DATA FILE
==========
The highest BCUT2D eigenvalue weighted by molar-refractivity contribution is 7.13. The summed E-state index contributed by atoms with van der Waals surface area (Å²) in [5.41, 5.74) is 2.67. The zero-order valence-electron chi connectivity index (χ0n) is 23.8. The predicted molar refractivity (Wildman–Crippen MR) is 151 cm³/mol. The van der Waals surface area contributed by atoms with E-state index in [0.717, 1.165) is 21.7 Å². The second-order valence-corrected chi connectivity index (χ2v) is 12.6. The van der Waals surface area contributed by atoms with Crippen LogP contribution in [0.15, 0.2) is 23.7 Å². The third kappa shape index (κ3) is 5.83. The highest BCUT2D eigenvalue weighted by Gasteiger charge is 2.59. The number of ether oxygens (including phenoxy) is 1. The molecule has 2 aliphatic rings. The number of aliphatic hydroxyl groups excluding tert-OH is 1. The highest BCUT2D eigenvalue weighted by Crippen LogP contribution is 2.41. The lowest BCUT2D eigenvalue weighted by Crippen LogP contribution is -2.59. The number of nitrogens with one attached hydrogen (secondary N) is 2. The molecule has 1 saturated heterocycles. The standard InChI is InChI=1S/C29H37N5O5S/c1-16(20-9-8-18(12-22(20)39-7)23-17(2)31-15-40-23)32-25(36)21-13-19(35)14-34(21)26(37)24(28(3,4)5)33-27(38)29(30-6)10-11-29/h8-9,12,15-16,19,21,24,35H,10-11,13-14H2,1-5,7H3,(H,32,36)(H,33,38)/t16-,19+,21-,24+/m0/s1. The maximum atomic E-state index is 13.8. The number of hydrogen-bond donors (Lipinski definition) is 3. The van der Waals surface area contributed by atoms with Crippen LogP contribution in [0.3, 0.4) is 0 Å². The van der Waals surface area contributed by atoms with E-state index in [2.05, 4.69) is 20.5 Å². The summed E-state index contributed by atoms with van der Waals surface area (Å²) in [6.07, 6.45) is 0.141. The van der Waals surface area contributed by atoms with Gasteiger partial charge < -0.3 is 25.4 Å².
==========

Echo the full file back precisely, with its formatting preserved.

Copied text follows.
The highest BCUT2D eigenvalue weighted by molar-refractivity contribution is 7.13. The summed E-state index contributed by atoms with van der Waals surface area (Å²) in [5.41, 5.74) is 2.67. The zero-order valence-electron chi connectivity index (χ0n) is 23.8. The predicted molar refractivity (Wildman–Crippen MR) is 151 cm³/mol. The van der Waals surface area contributed by atoms with E-state index in [0.717, 1.165) is 21.7 Å². The second-order valence-corrected chi connectivity index (χ2v) is 12.6. The van der Waals surface area contributed by atoms with Crippen LogP contribution in [0.15, 0.2) is 23.7 Å². The third kappa shape index (κ3) is 5.83. The highest BCUT2D eigenvalue weighted by Gasteiger charge is 2.59. The number of ether oxygens (including phenoxy) is 1. The molecule has 2 aliphatic rings. The number of aliphatic hydroxyl groups excluding tert-OH is 1. The highest BCUT2D eigenvalue weighted by Crippen LogP contribution is 2.41. The lowest BCUT2D eigenvalue weighted by Crippen LogP contribution is -2.59. The number of nitrogens with one attached hydrogen (secondary N) is 2. The molecule has 1 saturated heterocycles. The standard InChI is InChI=1S/C29H37N5O5S/c1-16(20-9-8-18(12-22(20)39-7)23-17(2)31-15-40-23)32-25(36)21-13-19(35)14-34(21)26(37)24(28(3,4)5)33-27(38)29(30-6)10-11-29/h8-9,12,15-16,19,21,24,35H,10-11,13-14H2,1-5,7H3,(H,32,36)(H,33,38)/t16-,19+,21-,24+/m0/s1. The maximum atomic E-state index is 13.8. The number of hydrogen-bond donors (Lipinski definition) is 3. The van der Waals surface area contributed by atoms with Crippen LogP contribution in [0.3, 0.4) is 0 Å². The van der Waals surface area contributed by atoms with E-state index in [2.05, 4.69) is 20.5 Å². The summed E-state index contributed by atoms with van der Waals surface area (Å²) in [6.07, 6.45) is 0.141. The van der Waals surface area contributed by atoms with Gasteiger partial charge < -0.3 is 25.4 Å².